OPEC members aren’t likely to reach a supply deal in Algiers next week, but an agreement to boost prices could be drawing closer after Saudi Arabia signalled for the first time in two years that it’s willing to cut production.
Saudi Arabia and Iran, whose rivalry thwarted a deal with other major producers in April, didn’t reach agreement after two days of preparatory talks in Vienna, including the Saudi offer to pump less if Iran caps output at current levels, according to two people familiar with the negotiations.
While the kingdom doesn’t now anticipate any formal decision on supply will be taken in the Algerian capital, talks will continue and OPEC meets again in two months, said a delegate familiar with its policy.
The impasse between the Middle East neighbours dims the prospects that OPEC and Russia will cooperate to curb a global supply glut next week — already seen as unlikely by market watchers.
The delegation from Moscow only intends to join discussions after OPEC members reach a supply agreement between themselves and they could leave before the informal talks scheduled for September 28, three people familiar with the matter said.
“It’s difficult to come to the conclusion that a freeze would be credible or doable,” said Ed Morse, head of commodities research at Citigroup in New York.
Saudi Arabia said it would be willing to reduce its output if Iran were to cap production at the current level of 3.6 million barrels/day, according to two people familiar with the matter.
The kingdom often does curb production at this time of year, as the surge in demand for air conditioning in the hot summer months begins to fade. The kingdom pumped a record 10.7 million barrels a day last month, an increase of 490,000 barrels a day from January, according to data compiled by Bloomberg.
The Saudis offer to Iran does signal that the kingdom is seeking some kind of deal to reduce the global oil glut after two years of leading OPEC’s strategy of unfettered production to squeeze out high-cost rivals. Oil prices remain below US$50 a barrel — less than half the level of 2014 — and the International Energy Agency is predicting the surplus could persist for a fourth year into late 2017.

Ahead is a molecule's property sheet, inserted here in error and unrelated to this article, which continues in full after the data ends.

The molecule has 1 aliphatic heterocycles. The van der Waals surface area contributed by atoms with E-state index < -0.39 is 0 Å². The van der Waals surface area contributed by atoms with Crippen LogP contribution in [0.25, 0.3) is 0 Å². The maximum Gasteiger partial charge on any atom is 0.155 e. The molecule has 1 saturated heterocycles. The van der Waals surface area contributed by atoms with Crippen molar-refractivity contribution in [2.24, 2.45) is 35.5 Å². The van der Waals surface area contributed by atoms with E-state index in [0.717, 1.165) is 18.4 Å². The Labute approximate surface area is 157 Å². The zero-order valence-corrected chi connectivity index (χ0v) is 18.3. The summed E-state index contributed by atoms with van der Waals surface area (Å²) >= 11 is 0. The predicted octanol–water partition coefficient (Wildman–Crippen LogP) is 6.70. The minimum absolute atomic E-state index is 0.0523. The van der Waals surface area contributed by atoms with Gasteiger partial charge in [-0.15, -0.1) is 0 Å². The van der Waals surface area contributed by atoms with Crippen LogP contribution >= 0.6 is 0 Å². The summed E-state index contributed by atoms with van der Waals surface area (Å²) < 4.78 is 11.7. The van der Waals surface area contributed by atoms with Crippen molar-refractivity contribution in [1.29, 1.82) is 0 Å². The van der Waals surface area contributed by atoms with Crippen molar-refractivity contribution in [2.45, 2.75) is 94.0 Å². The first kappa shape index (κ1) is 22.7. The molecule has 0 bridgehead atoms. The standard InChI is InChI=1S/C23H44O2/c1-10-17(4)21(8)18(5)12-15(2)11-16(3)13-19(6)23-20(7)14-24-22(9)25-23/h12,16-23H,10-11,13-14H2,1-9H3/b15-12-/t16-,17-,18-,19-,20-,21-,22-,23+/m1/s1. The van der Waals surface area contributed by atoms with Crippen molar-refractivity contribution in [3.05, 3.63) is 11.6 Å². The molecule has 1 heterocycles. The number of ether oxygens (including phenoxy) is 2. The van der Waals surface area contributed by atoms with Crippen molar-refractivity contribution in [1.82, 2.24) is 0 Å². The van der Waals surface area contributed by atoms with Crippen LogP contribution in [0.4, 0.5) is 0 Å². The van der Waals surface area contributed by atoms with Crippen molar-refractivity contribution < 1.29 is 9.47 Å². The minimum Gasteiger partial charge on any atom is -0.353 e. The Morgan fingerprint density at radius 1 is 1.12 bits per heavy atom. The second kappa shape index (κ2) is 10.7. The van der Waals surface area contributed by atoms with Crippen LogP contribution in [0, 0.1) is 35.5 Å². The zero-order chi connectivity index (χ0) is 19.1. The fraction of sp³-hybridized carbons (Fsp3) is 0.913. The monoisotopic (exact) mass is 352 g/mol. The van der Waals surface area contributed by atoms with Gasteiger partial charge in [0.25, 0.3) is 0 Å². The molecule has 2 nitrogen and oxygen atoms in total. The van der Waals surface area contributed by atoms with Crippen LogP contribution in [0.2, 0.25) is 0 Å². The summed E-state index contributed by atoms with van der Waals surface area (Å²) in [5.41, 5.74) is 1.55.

The months leading up to the official OPEC ministerial meeting in Vienna on November 30 will allow more time for discussions with other countries, said the person familiar with Saudi policy. The kingdom, the world’s largest crude exporter, wants to see higher prices to encourage essential investment in the energy industry, the person said. The IEA warned this month that oil and gas companies could be on track to cut spending for a third straight year.
The last attempt at a deal between OPEC and Russia collapsed in Doha on April 17 when Saudi Arabia’s influential Deputy Crown Prince Mohammed bin Salman insisted at the last minute that Iran had to participate in a freeze. Iran refused as it was just starting to revive exports following the end of international sanctions.
Now that Iran has returned to pre-sanctions production capacity, “the odds are in favour” of some basic agreement, said Helima Croft, chief commodities strategist at RBC Capital Markets LLC in New York.
Iran produced 3.62 million barrels a day on average in August, an increase of 820,000 since sanctions were lifted at the start of the year, according to data compiled by Bloomberg. The Persian Gulf nation has repeatedly said it’s entitled to recover its previous output level of about 4 million barrels a day.
Other OPEC members may also be reluctant to freeze at current levels. Iraq will seek to defend a production level of 4.75 million to 5 million barrels a day, Oil Minister Jabbar Al-Luaibi said by e-mail Thursday.
That’s as much as 500,000 barrels a day above its output last month, according to data compiled by Bloomberg.
“I don’t think they have a consensus yet,” said Chakib Khelil, the former Algerian energy minister and OPEC president, who guided the group to a record output cut in 2008.
Still, he’s optimistic the group can agree to at least freeze production. “They’re already feeling pain. Why add to the pain when they can avoid it?”